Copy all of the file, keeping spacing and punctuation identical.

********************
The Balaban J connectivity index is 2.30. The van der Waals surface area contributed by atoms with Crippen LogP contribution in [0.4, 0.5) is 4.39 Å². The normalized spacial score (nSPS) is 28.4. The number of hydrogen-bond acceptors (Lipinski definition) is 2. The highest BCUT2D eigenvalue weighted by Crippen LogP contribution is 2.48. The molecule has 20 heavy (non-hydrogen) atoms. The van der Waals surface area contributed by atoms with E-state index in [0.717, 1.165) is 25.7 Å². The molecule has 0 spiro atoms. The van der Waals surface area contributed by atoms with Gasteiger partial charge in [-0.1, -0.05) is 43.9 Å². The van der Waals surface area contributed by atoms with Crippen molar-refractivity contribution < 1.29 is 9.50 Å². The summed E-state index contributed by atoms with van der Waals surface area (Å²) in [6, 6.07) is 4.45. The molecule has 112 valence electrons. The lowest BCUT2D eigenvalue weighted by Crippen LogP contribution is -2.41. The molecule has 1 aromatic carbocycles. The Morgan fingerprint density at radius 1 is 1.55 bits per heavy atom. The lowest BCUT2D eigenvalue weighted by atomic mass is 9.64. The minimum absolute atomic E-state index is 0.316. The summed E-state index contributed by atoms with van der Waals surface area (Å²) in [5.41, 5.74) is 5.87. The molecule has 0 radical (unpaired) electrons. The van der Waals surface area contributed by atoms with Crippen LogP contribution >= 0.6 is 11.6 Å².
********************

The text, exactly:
The Balaban J connectivity index is 2.30. The van der Waals surface area contributed by atoms with Crippen LogP contribution in [0.4, 0.5) is 4.39 Å². The normalized spacial score (nSPS) is 28.4. The number of hydrogen-bond acceptors (Lipinski definition) is 2. The highest BCUT2D eigenvalue weighted by Crippen LogP contribution is 2.48. The molecule has 20 heavy (non-hydrogen) atoms. The van der Waals surface area contributed by atoms with E-state index in [0.717, 1.165) is 25.7 Å². The molecule has 0 spiro atoms. The van der Waals surface area contributed by atoms with Gasteiger partial charge in [-0.1, -0.05) is 43.9 Å². The van der Waals surface area contributed by atoms with Crippen molar-refractivity contribution < 1.29 is 9.50 Å². The summed E-state index contributed by atoms with van der Waals surface area (Å²) in [6, 6.07) is 4.45. The molecule has 112 valence electrons. The lowest BCUT2D eigenvalue weighted by Crippen LogP contribution is -2.41. The molecule has 1 aromatic carbocycles. The Morgan fingerprint density at radius 1 is 1.55 bits per heavy atom. The lowest BCUT2D eigenvalue weighted by atomic mass is 9.64. The minimum absolute atomic E-state index is 0.316. The summed E-state index contributed by atoms with van der Waals surface area (Å²) in [5.41, 5.74) is 5.87. The molecule has 0 radical (unpaired) electrons. The van der Waals surface area contributed by atoms with Crippen LogP contribution >= 0.6 is 11.6 Å².